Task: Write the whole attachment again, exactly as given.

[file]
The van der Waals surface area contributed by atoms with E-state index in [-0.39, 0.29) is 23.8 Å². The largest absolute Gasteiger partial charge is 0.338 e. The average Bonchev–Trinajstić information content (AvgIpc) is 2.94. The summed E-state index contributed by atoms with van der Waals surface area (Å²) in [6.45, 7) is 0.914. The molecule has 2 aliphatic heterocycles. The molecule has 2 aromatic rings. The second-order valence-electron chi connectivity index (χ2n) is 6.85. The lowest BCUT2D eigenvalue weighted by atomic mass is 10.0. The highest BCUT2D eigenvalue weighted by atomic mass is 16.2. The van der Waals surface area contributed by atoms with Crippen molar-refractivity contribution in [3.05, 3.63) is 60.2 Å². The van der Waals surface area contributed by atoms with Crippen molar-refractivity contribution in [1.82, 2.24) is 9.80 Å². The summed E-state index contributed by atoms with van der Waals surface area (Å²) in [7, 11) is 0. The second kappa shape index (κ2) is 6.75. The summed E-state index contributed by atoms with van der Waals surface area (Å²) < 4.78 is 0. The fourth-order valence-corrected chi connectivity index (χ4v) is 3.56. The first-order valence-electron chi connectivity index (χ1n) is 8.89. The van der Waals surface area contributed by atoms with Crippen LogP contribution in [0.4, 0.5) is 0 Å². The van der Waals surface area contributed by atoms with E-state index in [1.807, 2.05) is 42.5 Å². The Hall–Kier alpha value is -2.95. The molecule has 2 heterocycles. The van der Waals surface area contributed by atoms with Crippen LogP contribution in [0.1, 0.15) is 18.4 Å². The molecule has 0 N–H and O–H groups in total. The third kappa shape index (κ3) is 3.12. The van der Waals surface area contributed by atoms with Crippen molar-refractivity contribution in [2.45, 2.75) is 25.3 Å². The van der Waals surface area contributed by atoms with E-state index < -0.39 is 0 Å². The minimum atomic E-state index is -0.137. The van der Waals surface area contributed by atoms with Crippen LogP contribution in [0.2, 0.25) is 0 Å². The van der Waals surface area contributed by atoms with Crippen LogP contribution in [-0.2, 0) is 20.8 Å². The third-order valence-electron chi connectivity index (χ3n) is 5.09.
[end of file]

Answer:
The van der Waals surface area contributed by atoms with E-state index in [-0.39, 0.29) is 23.8 Å². The largest absolute Gasteiger partial charge is 0.338 e. The average Bonchev–Trinajstić information content (AvgIpc) is 2.94. The summed E-state index contributed by atoms with van der Waals surface area (Å²) in [6.45, 7) is 0.914. The molecule has 2 aliphatic heterocycles. The molecule has 2 aromatic rings. The second-order valence-electron chi connectivity index (χ2n) is 6.85. The lowest BCUT2D eigenvalue weighted by atomic mass is 10.0. The highest BCUT2D eigenvalue weighted by atomic mass is 16.2. The van der Waals surface area contributed by atoms with Crippen molar-refractivity contribution in [3.05, 3.63) is 60.2 Å². The van der Waals surface area contributed by atoms with Crippen molar-refractivity contribution in [1.82, 2.24) is 9.80 Å². The summed E-state index contributed by atoms with van der Waals surface area (Å²) in [7, 11) is 0. The second kappa shape index (κ2) is 6.75. The summed E-state index contributed by atoms with van der Waals surface area (Å²) < 4.78 is 0. The fourth-order valence-corrected chi connectivity index (χ4v) is 3.56. The first-order valence-electron chi connectivity index (χ1n) is 8.89. The van der Waals surface area contributed by atoms with Crippen LogP contribution in [0.4, 0.5) is 0 Å². The van der Waals surface area contributed by atoms with E-state index in [1.807, 2.05) is 42.5 Å². The Hall–Kier alpha value is -2.95. The molecule has 2 heterocycles. The van der Waals surface area contributed by atoms with Crippen LogP contribution in [0.1, 0.15) is 18.4 Å². The molecule has 0 N–H and O–H groups in total. The third kappa shape index (κ3) is 3.12. The van der Waals surface area contributed by atoms with Crippen molar-refractivity contribution in [2.45, 2.75) is 25.3 Å². The van der Waals surface area contributed by atoms with E-state index < -0.39 is 0 Å². The minimum atomic E-state index is -0.137. The van der Waals surface area contributed by atoms with Crippen LogP contribution in [0.2, 0.25) is 0 Å². The van der Waals surface area contributed by atoms with Crippen LogP contribution in [-0.2, 0) is 20.8 Å². The third-order valence-electron chi connectivity index (χ3n) is 5.09.